Boeing had many years back now, a version in offer of the 787 family that was of some interest to airlines like ANA.
The 787-3 was basically no different externally to a 787-8, but with a down rated engine and high density configuration. This type of aircraft is ideal for Japan’s domestic market but few others were interested and even ANA dropped out.
In recent days several rumours have surfaced suggesting Boeing are looking at revisiting the concept. Having ditched the 797-X/NMA programme, they’ve left the field for 757 replacements to Airbus and the A321neo variants.
Reasons for Boeing to go down this path are valid – to a point. It needs to extend the lifespan of the 787 range, which at planned build rates will have zero aircraft left to build by the end of 2023. The company needs to get 120+ orders a year to keep it going.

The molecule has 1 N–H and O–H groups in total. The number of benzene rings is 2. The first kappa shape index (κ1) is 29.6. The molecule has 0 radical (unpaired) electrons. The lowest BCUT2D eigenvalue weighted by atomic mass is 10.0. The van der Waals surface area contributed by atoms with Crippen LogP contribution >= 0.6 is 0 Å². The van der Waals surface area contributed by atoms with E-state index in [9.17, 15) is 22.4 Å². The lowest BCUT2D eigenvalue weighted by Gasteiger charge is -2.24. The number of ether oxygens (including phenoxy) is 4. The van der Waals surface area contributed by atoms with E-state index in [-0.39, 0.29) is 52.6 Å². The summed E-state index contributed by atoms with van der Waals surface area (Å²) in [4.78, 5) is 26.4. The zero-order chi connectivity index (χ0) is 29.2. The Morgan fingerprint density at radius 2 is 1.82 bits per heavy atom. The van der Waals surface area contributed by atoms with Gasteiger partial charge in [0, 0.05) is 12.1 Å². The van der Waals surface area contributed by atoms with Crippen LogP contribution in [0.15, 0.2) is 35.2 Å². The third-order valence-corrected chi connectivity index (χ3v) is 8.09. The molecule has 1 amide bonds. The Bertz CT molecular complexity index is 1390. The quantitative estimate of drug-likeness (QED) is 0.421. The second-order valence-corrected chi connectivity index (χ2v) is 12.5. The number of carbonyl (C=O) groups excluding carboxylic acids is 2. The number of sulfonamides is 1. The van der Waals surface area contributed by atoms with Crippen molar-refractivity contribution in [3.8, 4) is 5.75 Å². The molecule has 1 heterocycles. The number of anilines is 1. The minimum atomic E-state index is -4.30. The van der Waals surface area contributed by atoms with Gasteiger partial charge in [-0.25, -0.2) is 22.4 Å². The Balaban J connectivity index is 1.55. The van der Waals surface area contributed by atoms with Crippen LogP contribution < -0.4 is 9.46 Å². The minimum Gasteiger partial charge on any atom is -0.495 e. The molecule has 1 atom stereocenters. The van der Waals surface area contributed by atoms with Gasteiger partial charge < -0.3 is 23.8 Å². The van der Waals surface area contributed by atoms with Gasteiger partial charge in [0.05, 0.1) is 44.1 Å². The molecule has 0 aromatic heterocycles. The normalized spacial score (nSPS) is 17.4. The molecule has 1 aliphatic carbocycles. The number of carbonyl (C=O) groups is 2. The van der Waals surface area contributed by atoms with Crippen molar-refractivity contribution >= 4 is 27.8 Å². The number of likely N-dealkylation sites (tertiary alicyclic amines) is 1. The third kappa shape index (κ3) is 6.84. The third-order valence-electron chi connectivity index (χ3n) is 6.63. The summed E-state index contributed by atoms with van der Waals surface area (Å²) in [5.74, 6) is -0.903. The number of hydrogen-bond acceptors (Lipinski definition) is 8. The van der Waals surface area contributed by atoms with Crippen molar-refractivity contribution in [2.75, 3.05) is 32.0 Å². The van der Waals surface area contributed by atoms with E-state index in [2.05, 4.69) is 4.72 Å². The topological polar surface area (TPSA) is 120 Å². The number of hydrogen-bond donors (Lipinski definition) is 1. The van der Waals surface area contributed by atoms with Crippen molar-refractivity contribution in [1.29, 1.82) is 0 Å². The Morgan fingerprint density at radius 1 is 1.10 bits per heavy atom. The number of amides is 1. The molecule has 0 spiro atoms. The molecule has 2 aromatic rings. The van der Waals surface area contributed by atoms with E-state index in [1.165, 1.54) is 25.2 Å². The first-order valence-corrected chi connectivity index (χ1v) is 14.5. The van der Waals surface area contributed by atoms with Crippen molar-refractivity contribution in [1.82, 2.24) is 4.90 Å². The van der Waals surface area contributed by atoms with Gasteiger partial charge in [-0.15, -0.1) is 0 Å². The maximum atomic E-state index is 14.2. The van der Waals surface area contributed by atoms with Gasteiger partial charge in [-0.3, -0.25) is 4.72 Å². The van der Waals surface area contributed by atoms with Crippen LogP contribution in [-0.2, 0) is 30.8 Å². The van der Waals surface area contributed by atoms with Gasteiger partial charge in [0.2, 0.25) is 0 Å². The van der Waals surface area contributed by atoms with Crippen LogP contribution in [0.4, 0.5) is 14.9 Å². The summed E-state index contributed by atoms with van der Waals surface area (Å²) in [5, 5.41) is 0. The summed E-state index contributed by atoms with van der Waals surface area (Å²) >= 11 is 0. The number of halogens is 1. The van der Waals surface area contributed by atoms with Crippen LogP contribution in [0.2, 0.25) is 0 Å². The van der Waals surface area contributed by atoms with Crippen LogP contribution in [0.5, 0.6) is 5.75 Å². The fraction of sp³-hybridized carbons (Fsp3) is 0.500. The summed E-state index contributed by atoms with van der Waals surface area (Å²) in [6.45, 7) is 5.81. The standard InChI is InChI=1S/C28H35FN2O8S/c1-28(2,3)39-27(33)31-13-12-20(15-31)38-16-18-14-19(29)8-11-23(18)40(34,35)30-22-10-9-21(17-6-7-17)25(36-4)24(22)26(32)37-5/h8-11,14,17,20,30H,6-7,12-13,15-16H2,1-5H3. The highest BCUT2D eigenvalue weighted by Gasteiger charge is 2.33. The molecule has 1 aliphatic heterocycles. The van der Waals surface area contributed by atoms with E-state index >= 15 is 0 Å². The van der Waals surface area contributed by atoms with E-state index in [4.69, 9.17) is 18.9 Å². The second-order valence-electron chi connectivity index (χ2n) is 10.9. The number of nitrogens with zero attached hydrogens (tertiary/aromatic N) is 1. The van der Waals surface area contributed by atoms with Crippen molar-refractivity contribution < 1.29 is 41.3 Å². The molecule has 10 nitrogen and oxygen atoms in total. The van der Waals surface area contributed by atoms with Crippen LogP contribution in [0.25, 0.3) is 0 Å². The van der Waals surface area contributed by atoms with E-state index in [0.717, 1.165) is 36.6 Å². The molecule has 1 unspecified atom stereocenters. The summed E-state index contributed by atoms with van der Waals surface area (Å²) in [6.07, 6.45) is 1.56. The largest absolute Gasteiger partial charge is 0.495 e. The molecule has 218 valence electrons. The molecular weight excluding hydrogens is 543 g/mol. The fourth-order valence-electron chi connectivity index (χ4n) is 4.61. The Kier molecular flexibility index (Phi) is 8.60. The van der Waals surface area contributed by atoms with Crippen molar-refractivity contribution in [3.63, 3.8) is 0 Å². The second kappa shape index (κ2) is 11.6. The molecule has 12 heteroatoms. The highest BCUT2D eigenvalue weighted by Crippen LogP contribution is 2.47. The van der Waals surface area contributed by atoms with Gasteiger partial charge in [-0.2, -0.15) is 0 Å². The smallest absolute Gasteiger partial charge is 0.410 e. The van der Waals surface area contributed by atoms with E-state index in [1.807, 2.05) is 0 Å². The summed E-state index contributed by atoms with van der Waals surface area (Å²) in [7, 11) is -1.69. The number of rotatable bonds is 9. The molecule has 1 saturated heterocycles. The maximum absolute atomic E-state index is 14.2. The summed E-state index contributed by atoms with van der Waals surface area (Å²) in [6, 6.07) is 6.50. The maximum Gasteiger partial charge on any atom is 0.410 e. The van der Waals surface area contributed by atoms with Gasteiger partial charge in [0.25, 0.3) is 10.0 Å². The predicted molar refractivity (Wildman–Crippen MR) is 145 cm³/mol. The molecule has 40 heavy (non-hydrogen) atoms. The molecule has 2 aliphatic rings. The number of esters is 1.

There is undoubtedly a market for a high density shorter range aircraft capable of carrying 280-330 passengers, but is it one than can pay the price of a 787, which isn’t a cheap aircraft to build? The answer is no.
The 787 also has other issues. A twin aisle aircraft requires a different approach to handling at airports – and is a lot more expensive to manage than a single aisle. To cost conscious airlines that’s not acceptable either.
Like it or not the trend is to more smaller aircraft and the 787 just doesn’t fit that bill. While a variant like this might sell 200 aircraft in the right market – which as a derivative is probably worth doing, it’s not going to compete in the one market it needs to most – the 757 single aisle medium range replacement market. And it certainly isn’t the way to compete in the new market the A321XLR is already carving out.
Would I be surprised if Boeing looked at extending the life of the 787 like this? No. Will it compete with the A321? No. Chances of it happening? Minimal.